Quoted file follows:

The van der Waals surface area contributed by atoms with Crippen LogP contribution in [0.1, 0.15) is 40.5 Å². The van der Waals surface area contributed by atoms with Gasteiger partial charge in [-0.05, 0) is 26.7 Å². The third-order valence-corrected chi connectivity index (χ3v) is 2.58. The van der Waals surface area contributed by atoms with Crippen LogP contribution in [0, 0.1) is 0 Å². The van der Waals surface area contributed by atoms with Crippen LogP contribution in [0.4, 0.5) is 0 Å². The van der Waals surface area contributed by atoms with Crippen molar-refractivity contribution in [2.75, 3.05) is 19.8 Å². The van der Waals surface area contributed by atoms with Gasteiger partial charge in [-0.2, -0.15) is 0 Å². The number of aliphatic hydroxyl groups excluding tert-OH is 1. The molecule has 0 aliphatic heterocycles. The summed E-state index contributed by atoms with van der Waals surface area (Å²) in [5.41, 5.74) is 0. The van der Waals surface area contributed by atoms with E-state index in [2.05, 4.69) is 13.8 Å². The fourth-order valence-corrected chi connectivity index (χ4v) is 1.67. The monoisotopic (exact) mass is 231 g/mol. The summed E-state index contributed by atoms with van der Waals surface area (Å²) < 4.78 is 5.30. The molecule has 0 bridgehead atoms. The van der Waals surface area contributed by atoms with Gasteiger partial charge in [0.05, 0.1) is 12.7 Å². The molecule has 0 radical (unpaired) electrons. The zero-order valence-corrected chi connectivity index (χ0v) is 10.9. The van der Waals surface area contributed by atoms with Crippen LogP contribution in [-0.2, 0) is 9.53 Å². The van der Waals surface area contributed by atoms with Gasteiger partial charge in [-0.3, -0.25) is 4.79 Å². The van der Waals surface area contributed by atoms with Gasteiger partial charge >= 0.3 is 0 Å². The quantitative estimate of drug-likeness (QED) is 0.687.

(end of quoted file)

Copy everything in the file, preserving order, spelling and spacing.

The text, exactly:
The van der Waals surface area contributed by atoms with Crippen LogP contribution in [0.1, 0.15) is 40.5 Å². The van der Waals surface area contributed by atoms with Gasteiger partial charge in [-0.05, 0) is 26.7 Å². The third-order valence-corrected chi connectivity index (χ3v) is 2.58. The van der Waals surface area contributed by atoms with Crippen LogP contribution in [0, 0.1) is 0 Å². The van der Waals surface area contributed by atoms with Crippen LogP contribution in [0.4, 0.5) is 0 Å². The van der Waals surface area contributed by atoms with Crippen molar-refractivity contribution in [2.75, 3.05) is 19.8 Å². The van der Waals surface area contributed by atoms with Gasteiger partial charge in [-0.2, -0.15) is 0 Å². The number of aliphatic hydroxyl groups excluding tert-OH is 1. The molecule has 0 aliphatic heterocycles. The summed E-state index contributed by atoms with van der Waals surface area (Å²) in [5.41, 5.74) is 0. The van der Waals surface area contributed by atoms with E-state index in [2.05, 4.69) is 13.8 Å². The fourth-order valence-corrected chi connectivity index (χ4v) is 1.67. The monoisotopic (exact) mass is 231 g/mol. The summed E-state index contributed by atoms with van der Waals surface area (Å²) < 4.78 is 5.30. The molecule has 0 bridgehead atoms. The van der Waals surface area contributed by atoms with Gasteiger partial charge in [0.05, 0.1) is 12.7 Å². The molecule has 0 radical (unpaired) electrons. The zero-order valence-corrected chi connectivity index (χ0v) is 10.9. The van der Waals surface area contributed by atoms with Crippen LogP contribution in [-0.2, 0) is 9.53 Å². The van der Waals surface area contributed by atoms with Gasteiger partial charge in [-0.3, -0.25) is 4.79 Å². The van der Waals surface area contributed by atoms with Gasteiger partial charge >= 0.3 is 0 Å². The quantitative estimate of drug-likeness (QED) is 0.687.